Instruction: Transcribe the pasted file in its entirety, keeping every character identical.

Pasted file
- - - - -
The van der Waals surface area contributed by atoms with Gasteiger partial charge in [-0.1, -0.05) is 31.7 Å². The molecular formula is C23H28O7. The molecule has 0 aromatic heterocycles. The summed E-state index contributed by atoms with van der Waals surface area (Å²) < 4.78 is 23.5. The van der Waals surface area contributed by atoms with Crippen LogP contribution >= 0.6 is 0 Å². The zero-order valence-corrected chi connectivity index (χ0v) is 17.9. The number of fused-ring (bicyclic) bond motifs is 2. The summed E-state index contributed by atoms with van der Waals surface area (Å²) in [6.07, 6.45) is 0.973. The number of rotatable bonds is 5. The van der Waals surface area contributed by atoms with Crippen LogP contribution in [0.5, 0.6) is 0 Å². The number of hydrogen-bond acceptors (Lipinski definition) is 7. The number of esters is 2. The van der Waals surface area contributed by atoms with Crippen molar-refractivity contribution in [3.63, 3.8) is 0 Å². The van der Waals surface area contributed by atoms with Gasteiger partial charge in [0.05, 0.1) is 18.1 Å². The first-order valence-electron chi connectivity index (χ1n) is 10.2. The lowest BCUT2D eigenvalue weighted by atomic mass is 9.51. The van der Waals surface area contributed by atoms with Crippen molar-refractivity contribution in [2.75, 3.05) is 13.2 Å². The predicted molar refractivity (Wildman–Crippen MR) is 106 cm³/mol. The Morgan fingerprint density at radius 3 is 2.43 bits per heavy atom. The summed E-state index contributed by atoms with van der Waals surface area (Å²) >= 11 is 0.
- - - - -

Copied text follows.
The van der Waals surface area contributed by atoms with Gasteiger partial charge in [-0.1, -0.05) is 31.7 Å². The molecular formula is C23H28O7. The molecule has 0 aromatic heterocycles. The summed E-state index contributed by atoms with van der Waals surface area (Å²) < 4.78 is 23.5. The van der Waals surface area contributed by atoms with Crippen LogP contribution >= 0.6 is 0 Å². The zero-order valence-corrected chi connectivity index (χ0v) is 17.9. The number of fused-ring (bicyclic) bond motifs is 2. The summed E-state index contributed by atoms with van der Waals surface area (Å²) in [6.07, 6.45) is 0.973. The number of rotatable bonds is 5. The van der Waals surface area contributed by atoms with Crippen LogP contribution in [0.5, 0.6) is 0 Å². The number of hydrogen-bond acceptors (Lipinski definition) is 7. The number of esters is 2. The van der Waals surface area contributed by atoms with Crippen molar-refractivity contribution in [3.63, 3.8) is 0 Å². The van der Waals surface area contributed by atoms with Gasteiger partial charge in [0.05, 0.1) is 18.1 Å². The first-order valence-electron chi connectivity index (χ1n) is 10.2. The lowest BCUT2D eigenvalue weighted by atomic mass is 9.51. The van der Waals surface area contributed by atoms with Crippen molar-refractivity contribution in [2.75, 3.05) is 13.2 Å². The predicted molar refractivity (Wildman–Crippen MR) is 106 cm³/mol. The Morgan fingerprint density at radius 3 is 2.43 bits per heavy atom. The summed E-state index contributed by atoms with van der Waals surface area (Å²) >= 11 is 0.